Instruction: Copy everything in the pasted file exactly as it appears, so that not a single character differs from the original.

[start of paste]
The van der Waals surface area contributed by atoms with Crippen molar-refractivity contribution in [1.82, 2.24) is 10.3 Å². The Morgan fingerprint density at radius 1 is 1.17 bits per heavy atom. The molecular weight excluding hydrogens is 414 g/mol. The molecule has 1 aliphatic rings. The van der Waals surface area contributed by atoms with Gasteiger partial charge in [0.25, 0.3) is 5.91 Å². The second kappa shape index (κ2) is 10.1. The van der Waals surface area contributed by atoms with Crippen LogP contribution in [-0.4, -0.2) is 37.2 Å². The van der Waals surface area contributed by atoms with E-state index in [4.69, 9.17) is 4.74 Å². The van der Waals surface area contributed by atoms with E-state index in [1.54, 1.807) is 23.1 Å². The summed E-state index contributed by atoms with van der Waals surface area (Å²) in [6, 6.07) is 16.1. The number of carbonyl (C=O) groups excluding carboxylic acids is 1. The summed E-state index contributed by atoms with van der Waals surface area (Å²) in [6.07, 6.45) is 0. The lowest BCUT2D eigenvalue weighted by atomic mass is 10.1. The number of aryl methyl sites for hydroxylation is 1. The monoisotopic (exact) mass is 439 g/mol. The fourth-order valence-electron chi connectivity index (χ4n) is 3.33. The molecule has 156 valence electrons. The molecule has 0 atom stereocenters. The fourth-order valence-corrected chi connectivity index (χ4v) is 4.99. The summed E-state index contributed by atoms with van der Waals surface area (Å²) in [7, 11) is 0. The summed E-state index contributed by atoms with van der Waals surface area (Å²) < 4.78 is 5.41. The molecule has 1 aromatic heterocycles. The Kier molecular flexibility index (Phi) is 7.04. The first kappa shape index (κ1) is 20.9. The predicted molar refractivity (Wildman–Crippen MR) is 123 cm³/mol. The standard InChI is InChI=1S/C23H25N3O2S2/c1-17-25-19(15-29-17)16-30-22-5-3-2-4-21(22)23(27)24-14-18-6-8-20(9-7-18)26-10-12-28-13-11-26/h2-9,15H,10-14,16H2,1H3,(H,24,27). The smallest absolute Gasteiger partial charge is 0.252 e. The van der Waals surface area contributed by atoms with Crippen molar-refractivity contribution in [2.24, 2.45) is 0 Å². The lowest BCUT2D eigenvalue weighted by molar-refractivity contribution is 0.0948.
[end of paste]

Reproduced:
The van der Waals surface area contributed by atoms with Crippen molar-refractivity contribution in [1.82, 2.24) is 10.3 Å². The Morgan fingerprint density at radius 1 is 1.17 bits per heavy atom. The molecular weight excluding hydrogens is 414 g/mol. The molecule has 1 aliphatic rings. The van der Waals surface area contributed by atoms with Gasteiger partial charge in [0.25, 0.3) is 5.91 Å². The second kappa shape index (κ2) is 10.1. The van der Waals surface area contributed by atoms with Crippen LogP contribution in [-0.4, -0.2) is 37.2 Å². The van der Waals surface area contributed by atoms with E-state index in [4.69, 9.17) is 4.74 Å². The van der Waals surface area contributed by atoms with E-state index in [1.54, 1.807) is 23.1 Å². The summed E-state index contributed by atoms with van der Waals surface area (Å²) in [6, 6.07) is 16.1. The number of carbonyl (C=O) groups excluding carboxylic acids is 1. The summed E-state index contributed by atoms with van der Waals surface area (Å²) in [6.07, 6.45) is 0. The lowest BCUT2D eigenvalue weighted by atomic mass is 10.1. The number of aryl methyl sites for hydroxylation is 1. The monoisotopic (exact) mass is 439 g/mol. The fourth-order valence-electron chi connectivity index (χ4n) is 3.33. The molecule has 156 valence electrons. The molecule has 0 atom stereocenters. The fourth-order valence-corrected chi connectivity index (χ4v) is 4.99. The summed E-state index contributed by atoms with van der Waals surface area (Å²) in [7, 11) is 0. The summed E-state index contributed by atoms with van der Waals surface area (Å²) < 4.78 is 5.41. The molecule has 1 aromatic heterocycles. The Kier molecular flexibility index (Phi) is 7.04. The first kappa shape index (κ1) is 20.9. The predicted molar refractivity (Wildman–Crippen MR) is 123 cm³/mol. The standard InChI is InChI=1S/C23H25N3O2S2/c1-17-25-19(15-29-17)16-30-22-5-3-2-4-21(22)23(27)24-14-18-6-8-20(9-7-18)26-10-12-28-13-11-26/h2-9,15H,10-14,16H2,1H3,(H,24,27). The smallest absolute Gasteiger partial charge is 0.252 e. The van der Waals surface area contributed by atoms with Crippen molar-refractivity contribution in [2.24, 2.45) is 0 Å². The lowest BCUT2D eigenvalue weighted by molar-refractivity contribution is 0.0948.